Solo show of Jansen work on view in Paris’ Danysz Galerie through October 12 (09-19-19)

Fort Myers artist Marcus Jansen solo show Stop, Look and Listen is on view at the Danysz Galerie in Paris through October 12.

The Press Release announcing the show draws a parallel between Jansen’s formative experiences and those of Jackson Pollock. In Pollock’s case, he learned to throw sand to make pictures from the Hopi Indians. Back in New York City from Desert Storm, Jansen was influenced by the graffiti he saw on the sides of subway trains when he traveled from the Bronx to Manhattan to sell his work on Prince Street in Soho in order to survive.

Described alternately as urban expressionism and post-urban cataclysmic surrealism, his unique blend of abstract and the figurative belies the influences of the Iraqi war and the intensity of his post-conflict urban environment. He got his big break when his work drew the attention of Jerome A. Donson, who organized exhibitions of such prestigious artists as Jackson Pollock, Robert Rauschenberg, Jasper Johns, Willem de Kooning and Franz Kline as Director of MOMA’s American Vanguard Exhibitions in Europe.

Danysz Galerie is located at 78 rue Amelot. For more information, you may email the gallery at or Unit A Space at



Jansen’s ‘Bedroom 2’ picks up honorable mention at Art Olympia 2019 (09-19-19)

“Art Olympia” is a Bienniale international art exhibition of works from the public that aims to discover talented artists from around the world and support their activities. Based in Tokyo, the competition selects 160 artworks – 80 from Japan and 80 more worldwide. Although Marcus Jansen did not win the $120,000 first prize, his painting Bedroom #2 did receive an honorable mention from the international judging panel.


Broward Cultural Division seeking artist for Pine Island Pocket Park (09-17-19)

In partnership with the Highway Construction & Engineering Division, Broward Cultural Division’s Public Art & Design Program is seeking to commission one artist or artist team to design, fabricate and install a site-specific public artwork for a pocket park located along Pine Island Road, a major vehicular corridor in Davie, Florida. The artwork shall enhance the park which includes a meandering walking path, shrubbery and trees. The artwork should be visible to individuals traveling northbound, without creating any obstruction or distraction. The budget is $64,000 and the deadline for applications is September 30. To apply, please visit:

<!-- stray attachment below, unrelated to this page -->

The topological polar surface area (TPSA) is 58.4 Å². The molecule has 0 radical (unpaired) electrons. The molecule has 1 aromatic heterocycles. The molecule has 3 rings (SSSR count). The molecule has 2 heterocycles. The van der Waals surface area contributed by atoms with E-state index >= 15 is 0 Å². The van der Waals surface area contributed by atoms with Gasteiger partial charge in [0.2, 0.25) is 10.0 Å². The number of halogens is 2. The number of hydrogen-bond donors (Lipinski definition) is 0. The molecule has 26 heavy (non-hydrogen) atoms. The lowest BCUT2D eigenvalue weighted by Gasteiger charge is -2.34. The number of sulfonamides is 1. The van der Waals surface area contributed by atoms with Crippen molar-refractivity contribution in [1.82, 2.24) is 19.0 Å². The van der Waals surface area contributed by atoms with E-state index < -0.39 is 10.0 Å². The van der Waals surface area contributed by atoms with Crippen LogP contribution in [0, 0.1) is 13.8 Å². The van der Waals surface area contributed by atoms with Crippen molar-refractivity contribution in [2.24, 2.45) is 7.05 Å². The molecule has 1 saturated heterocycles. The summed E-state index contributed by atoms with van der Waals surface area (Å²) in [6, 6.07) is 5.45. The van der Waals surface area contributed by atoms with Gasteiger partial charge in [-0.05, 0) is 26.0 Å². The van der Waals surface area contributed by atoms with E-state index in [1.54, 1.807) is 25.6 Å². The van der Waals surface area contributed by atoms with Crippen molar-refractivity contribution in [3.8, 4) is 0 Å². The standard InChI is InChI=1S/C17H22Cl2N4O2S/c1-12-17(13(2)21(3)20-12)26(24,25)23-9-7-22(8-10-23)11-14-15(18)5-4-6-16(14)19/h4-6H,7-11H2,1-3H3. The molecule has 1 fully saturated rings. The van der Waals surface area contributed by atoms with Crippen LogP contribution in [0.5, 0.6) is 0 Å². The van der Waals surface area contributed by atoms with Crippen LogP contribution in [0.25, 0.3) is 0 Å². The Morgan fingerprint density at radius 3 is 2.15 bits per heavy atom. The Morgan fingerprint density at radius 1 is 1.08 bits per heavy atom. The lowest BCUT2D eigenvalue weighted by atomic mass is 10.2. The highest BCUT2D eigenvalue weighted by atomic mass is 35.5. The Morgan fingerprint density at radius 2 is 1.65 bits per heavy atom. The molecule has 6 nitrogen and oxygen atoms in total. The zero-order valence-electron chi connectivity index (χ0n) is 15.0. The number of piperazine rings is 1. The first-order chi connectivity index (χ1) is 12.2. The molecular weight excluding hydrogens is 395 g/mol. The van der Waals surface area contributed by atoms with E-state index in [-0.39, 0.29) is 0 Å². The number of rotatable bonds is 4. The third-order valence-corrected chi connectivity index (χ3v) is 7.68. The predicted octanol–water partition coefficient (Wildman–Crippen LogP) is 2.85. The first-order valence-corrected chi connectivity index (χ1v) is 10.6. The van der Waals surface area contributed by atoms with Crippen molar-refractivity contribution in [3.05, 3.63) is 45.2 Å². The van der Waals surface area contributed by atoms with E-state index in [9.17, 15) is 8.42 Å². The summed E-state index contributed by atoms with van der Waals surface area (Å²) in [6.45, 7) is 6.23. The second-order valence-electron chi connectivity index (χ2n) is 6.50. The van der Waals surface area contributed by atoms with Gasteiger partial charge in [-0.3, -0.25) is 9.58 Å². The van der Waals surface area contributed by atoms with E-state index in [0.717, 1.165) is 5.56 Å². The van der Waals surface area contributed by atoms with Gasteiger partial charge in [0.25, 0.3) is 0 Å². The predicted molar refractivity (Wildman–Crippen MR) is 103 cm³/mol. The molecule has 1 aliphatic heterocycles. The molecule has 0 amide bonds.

Bonita Springs getting new public artwork from metal sculptor Clayton Swartz (09-17-19)

The City of Bonita Springs is getting a new public artwork. When completed, the welded aluminum free-standing sculpture will stand 14 feet tall and be painted with an array of saturated and translucent enamel based paints before being skillfully coated with a Dupont automotive finish. The piece is being made by St. Pete artist Clayton Swartz.

If the name sounds familiar that might because you’ve seen Swartz exhibiting at area art festivals like ArtFest Fort Myers or Bonita Springs National Art Festival for years.

You may have also seen his work at Florida Gulf Coast University.

Swartz started out as an abstract painter, a hobby he pursued while attending St. Petersburg College. However, after receiving his BFA in painting and sculpture from the University of South Florida, he began to transition into metal sculpture. Although he continued to paint (and even dabbled a bit in photography) during his 5-year tenure as an art teacher at St. Petersburg’s Northeast High School, he increasingly favored metal sculpture, developing a unique style that concentrated on colorful biomorphic and abstract shapes that ranged from sea life to cityscapes. He then took to the road, exhibiting at art festivals throughout the state, quickly gaining a reputation and following that has enabled him to pursue art professionally since 2005.

“My medium lends itself more to public art,” Swartz told Staff Writer Mike Brassfield in September of 2010. “It withstands the elements, and I tend to like to work big.”

He was referring at the time to an 18-foot-tall aluminum sculpture by the name of Constellation that was on display in the landscaped medians of Cleveland Street as part of Clearwater’s Sculpture 360 public art program.

In addition to Florida Gulf Coast University and Sculpture 360, Swartz’s has been included in such major public and corporate collections as the City of Pinellas Park, Pinellas Gateway Chamber of Commerce and All Children’s Hospital in St. Petersburg (which has 20 of Swartz’s signature brightly-colored creations).

His credits include honors at the 2011 ArtFest Fort Myers (where his art was used as the design logo for the event’s T-shirts), the Award of Merit at the 34th Annual Mainsail Arts Festival in St. Petersburg in 2009 and a feature in The Tampa Tribune. Today, he showcases his work in his Pinellas Park studio, select galleries, art festivals and selected Tampa Bay charities.

“My work blends modern abstract sensibilities with formal subjects.” His current work often contains ocean life, expressing Swartz’s abiding fascination with the sea and hobbies including scuba diving, spear fishing and boating. His sculptures often incorporate hearts, which symbolize his strong connection to his family and deep respect for life. “My modern abstracts illustrate a passion for vibrant color and form.”